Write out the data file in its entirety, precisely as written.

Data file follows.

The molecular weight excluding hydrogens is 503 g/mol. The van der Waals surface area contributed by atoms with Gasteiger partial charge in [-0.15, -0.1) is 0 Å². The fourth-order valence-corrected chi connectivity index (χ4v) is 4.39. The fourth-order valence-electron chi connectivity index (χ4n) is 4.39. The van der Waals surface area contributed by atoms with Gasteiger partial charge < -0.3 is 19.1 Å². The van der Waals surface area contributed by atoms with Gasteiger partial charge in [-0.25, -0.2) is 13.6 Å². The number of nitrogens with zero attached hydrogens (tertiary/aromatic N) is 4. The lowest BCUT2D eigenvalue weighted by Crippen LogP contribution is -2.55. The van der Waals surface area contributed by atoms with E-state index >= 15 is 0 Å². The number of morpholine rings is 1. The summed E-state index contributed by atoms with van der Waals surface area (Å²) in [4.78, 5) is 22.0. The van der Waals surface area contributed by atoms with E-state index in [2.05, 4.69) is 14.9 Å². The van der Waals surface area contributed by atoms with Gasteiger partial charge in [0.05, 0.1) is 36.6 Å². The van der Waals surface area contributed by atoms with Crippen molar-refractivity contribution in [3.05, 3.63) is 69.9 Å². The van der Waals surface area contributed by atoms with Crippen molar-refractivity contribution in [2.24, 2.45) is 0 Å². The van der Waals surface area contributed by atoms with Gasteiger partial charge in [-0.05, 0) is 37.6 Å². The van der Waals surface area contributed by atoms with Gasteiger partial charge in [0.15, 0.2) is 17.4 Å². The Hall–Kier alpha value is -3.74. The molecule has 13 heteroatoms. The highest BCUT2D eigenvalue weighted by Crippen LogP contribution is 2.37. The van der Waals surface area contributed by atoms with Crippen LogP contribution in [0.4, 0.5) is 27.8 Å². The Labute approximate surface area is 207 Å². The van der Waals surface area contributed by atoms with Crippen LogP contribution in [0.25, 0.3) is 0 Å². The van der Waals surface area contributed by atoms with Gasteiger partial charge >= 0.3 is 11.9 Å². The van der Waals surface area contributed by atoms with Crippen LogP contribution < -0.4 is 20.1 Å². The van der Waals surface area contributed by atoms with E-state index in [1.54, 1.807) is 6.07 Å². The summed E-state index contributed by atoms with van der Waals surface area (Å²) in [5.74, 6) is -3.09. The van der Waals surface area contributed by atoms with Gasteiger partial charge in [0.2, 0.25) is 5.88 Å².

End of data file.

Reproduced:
The molecular weight excluding hydrogens is 503 g/mol. The van der Waals surface area contributed by atoms with Gasteiger partial charge in [-0.15, -0.1) is 0 Å². The fourth-order valence-corrected chi connectivity index (χ4v) is 4.39. The fourth-order valence-electron chi connectivity index (χ4n) is 4.39. The van der Waals surface area contributed by atoms with Gasteiger partial charge < -0.3 is 19.1 Å². The van der Waals surface area contributed by atoms with Gasteiger partial charge in [-0.25, -0.2) is 13.6 Å². The number of nitrogens with zero attached hydrogens (tertiary/aromatic N) is 4. The lowest BCUT2D eigenvalue weighted by Crippen LogP contribution is -2.55. The van der Waals surface area contributed by atoms with E-state index >= 15 is 0 Å². The number of morpholine rings is 1. The summed E-state index contributed by atoms with van der Waals surface area (Å²) in [4.78, 5) is 22.0. The van der Waals surface area contributed by atoms with E-state index in [2.05, 4.69) is 14.9 Å². The van der Waals surface area contributed by atoms with Gasteiger partial charge in [0.05, 0.1) is 36.6 Å². The van der Waals surface area contributed by atoms with Crippen molar-refractivity contribution in [3.05, 3.63) is 69.9 Å². The van der Waals surface area contributed by atoms with Crippen molar-refractivity contribution in [2.24, 2.45) is 0 Å². The van der Waals surface area contributed by atoms with Gasteiger partial charge in [-0.05, 0) is 37.6 Å². The van der Waals surface area contributed by atoms with Gasteiger partial charge in [0.15, 0.2) is 17.4 Å². The Hall–Kier alpha value is -3.74. The molecule has 13 heteroatoms. The highest BCUT2D eigenvalue weighted by Crippen LogP contribution is 2.37. The van der Waals surface area contributed by atoms with Crippen LogP contribution in [0.4, 0.5) is 27.8 Å². The Labute approximate surface area is 207 Å². The van der Waals surface area contributed by atoms with Crippen LogP contribution in [0.25, 0.3) is 0 Å². The van der Waals surface area contributed by atoms with Gasteiger partial charge >= 0.3 is 11.9 Å². The van der Waals surface area contributed by atoms with Crippen LogP contribution < -0.4 is 20.1 Å². The van der Waals surface area contributed by atoms with E-state index in [1.54, 1.807) is 6.07 Å². The summed E-state index contributed by atoms with van der Waals surface area (Å²) in [5.74, 6) is -3.09. The van der Waals surface area contributed by atoms with Gasteiger partial charge in [0.2, 0.25) is 5.88 Å².